Relentless spread and adaptation of non-typeable vanA vancomycin-resistant Enterococcus faecium: a genome-wide investigation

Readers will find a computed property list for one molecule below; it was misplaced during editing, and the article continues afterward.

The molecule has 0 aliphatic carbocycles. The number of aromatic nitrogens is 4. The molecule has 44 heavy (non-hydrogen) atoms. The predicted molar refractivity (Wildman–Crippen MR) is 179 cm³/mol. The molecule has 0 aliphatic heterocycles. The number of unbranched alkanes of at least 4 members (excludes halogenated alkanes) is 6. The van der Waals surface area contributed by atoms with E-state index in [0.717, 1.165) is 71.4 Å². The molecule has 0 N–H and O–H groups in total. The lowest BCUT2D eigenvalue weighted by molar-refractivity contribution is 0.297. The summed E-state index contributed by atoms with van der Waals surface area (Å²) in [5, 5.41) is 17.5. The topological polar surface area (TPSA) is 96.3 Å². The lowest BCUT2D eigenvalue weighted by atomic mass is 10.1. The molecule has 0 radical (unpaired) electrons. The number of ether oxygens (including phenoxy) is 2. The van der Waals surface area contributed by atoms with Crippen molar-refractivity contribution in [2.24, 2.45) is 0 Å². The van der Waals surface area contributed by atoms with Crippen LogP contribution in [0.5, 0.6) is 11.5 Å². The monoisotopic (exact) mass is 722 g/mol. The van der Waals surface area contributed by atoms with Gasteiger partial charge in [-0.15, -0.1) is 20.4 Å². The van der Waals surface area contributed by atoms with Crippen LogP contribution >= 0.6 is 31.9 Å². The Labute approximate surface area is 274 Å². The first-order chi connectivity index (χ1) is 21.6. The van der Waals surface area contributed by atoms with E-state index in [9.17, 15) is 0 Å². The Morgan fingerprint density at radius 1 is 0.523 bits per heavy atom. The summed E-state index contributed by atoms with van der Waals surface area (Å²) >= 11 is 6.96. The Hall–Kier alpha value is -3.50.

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Abstract